adm wrote:Maybe I'm thinking about this too much....
Definitely. Remember that you won't ever spoil a beer by being conservative with the mineral salts.
My water isn't extreme in any way, and my mash pH isn't too far out by itself, and pretty much spot on after CRS treatment.
I'll try treating for the brewlength, all in the boil tomorrow. That certainly has to be the easiest way to go.
OK....so I've been messing around with CRS and the TA test kit a bit more just to put my mind at rest.
I took the earlier 134mg/l CaCO3 test result as gospel, filled the HLT with 46l of tap water and treated it with 30ml of CRS, then tested it again and the test kit result came up as 14.25mg/l CaCO3.
This agrees closely enough with Graham's calculator if I set the target residual alkalinity to 15.
I also did the maths to double check:
Current TA = 134 mg/l
Total Liquor = 46l
Target TA = 15 mg/l
Therefore I need to remove 134-15 = 119 mg/l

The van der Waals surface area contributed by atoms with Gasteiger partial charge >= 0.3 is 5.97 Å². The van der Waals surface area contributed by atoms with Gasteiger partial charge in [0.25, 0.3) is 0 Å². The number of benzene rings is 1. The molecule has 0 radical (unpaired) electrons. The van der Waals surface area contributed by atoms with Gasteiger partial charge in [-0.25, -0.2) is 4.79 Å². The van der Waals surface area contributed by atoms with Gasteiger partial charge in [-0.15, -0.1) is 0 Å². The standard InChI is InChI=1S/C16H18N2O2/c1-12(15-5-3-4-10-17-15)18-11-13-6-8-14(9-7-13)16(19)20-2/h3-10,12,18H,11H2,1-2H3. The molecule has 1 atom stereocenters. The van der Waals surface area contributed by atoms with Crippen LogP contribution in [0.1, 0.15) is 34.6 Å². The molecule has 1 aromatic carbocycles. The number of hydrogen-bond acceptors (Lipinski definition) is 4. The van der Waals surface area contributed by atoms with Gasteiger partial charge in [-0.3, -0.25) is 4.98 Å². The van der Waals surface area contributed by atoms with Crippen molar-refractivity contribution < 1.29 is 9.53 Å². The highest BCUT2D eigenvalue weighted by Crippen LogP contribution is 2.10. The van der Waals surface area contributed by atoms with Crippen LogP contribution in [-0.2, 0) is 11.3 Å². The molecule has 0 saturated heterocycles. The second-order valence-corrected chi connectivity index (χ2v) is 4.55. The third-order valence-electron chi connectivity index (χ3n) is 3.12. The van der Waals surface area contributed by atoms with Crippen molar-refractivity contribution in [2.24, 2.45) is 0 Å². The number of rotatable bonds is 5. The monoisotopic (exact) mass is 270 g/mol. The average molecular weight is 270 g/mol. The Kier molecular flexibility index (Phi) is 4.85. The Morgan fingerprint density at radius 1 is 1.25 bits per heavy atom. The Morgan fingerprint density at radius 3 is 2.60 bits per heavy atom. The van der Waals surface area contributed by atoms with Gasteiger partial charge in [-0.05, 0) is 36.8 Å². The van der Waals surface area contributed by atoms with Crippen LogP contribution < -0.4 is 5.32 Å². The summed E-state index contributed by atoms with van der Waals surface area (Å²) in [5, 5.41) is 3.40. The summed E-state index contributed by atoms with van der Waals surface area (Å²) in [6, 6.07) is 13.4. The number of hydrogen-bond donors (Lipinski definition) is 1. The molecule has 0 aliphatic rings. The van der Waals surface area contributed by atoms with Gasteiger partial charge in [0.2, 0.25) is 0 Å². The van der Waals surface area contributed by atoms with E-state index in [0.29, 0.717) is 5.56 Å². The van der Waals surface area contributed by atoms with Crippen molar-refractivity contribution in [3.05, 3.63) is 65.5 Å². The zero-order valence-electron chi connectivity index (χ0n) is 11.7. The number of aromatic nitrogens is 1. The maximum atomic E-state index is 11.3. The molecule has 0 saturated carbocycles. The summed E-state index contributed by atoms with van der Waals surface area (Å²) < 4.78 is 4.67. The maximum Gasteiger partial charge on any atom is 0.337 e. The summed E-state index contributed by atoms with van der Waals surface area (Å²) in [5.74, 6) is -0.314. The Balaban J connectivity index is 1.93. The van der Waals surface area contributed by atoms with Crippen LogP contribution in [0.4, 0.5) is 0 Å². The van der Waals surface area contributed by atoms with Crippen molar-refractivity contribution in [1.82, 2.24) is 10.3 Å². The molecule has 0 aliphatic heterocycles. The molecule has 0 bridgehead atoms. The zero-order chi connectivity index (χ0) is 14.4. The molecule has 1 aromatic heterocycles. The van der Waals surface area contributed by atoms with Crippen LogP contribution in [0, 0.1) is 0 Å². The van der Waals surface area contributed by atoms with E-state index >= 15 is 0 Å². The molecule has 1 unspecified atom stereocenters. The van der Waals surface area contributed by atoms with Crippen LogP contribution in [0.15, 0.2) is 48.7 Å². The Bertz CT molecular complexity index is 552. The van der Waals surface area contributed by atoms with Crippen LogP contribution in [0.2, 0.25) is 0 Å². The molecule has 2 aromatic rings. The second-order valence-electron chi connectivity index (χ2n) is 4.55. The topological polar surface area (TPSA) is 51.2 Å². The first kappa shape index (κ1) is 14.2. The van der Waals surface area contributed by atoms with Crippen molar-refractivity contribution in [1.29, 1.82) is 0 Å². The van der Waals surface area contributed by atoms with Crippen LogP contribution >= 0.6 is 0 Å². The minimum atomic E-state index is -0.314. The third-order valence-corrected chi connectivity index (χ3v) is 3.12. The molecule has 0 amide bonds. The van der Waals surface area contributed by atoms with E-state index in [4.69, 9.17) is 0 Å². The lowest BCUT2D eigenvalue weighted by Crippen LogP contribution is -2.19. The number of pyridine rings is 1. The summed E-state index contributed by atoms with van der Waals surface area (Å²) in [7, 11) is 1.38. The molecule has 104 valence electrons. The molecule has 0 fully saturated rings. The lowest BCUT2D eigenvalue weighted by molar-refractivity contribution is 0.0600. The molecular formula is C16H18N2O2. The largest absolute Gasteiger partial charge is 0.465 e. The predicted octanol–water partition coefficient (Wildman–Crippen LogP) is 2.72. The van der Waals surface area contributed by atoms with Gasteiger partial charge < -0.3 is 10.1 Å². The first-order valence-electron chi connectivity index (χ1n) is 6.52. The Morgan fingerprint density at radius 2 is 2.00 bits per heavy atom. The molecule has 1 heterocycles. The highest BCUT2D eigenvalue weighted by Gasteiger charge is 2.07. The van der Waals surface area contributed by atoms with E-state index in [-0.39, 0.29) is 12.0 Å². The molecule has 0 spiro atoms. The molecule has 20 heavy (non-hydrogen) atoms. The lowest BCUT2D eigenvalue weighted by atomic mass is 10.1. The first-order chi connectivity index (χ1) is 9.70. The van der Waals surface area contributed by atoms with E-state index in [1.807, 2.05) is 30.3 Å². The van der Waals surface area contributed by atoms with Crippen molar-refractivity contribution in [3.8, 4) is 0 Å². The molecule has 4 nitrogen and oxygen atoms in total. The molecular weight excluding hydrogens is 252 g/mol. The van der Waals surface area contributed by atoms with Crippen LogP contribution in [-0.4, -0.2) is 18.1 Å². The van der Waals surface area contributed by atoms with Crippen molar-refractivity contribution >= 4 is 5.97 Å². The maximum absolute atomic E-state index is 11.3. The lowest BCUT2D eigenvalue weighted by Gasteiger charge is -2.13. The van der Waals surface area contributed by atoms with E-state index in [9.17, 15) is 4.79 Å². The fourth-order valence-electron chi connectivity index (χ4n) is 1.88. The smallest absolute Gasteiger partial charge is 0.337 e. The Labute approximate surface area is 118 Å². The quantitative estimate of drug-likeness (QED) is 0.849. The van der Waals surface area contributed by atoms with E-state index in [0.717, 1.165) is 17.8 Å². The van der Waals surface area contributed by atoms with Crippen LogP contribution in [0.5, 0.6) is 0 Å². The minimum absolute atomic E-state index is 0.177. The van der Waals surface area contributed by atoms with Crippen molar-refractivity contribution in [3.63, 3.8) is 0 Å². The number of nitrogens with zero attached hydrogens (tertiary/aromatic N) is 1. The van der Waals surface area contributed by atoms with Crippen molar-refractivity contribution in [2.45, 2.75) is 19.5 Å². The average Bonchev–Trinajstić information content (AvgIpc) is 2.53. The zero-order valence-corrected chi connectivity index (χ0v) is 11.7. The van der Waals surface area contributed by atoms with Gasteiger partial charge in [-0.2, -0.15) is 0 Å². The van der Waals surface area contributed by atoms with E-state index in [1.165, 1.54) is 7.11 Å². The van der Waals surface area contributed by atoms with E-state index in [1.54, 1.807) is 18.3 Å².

119 * 46 =5474 mg CaCO3
Given that CRS removes 180mg per ml, 5474/180 = 30.4 ml CRS required.
Bingo. I'm happy now, and I know that my HLT is now full of 46l of liquor at about 15 mg/l CaCO3, plus a crushed camden tablet and all ready to go for tomorrow morning.
Time for a beer.
Nice one adm!
Have just measured my water here too tonight using the titration method (absolutely brilliant guys) - a mate of mine managed to get me some methyl orange - piles of the stuff too!.
So, finest Thames water (Carterton and Witney) came out at ~10.3ml CRS -> 185mg CaCO3 - using Graham's calculator (also absolutely brilliant!) set with 20 mg residual alkalinity, when treating 40L of water with a "bitter" profile gives me 36ml CRS, 4g gypsum, 9.5g CaCl.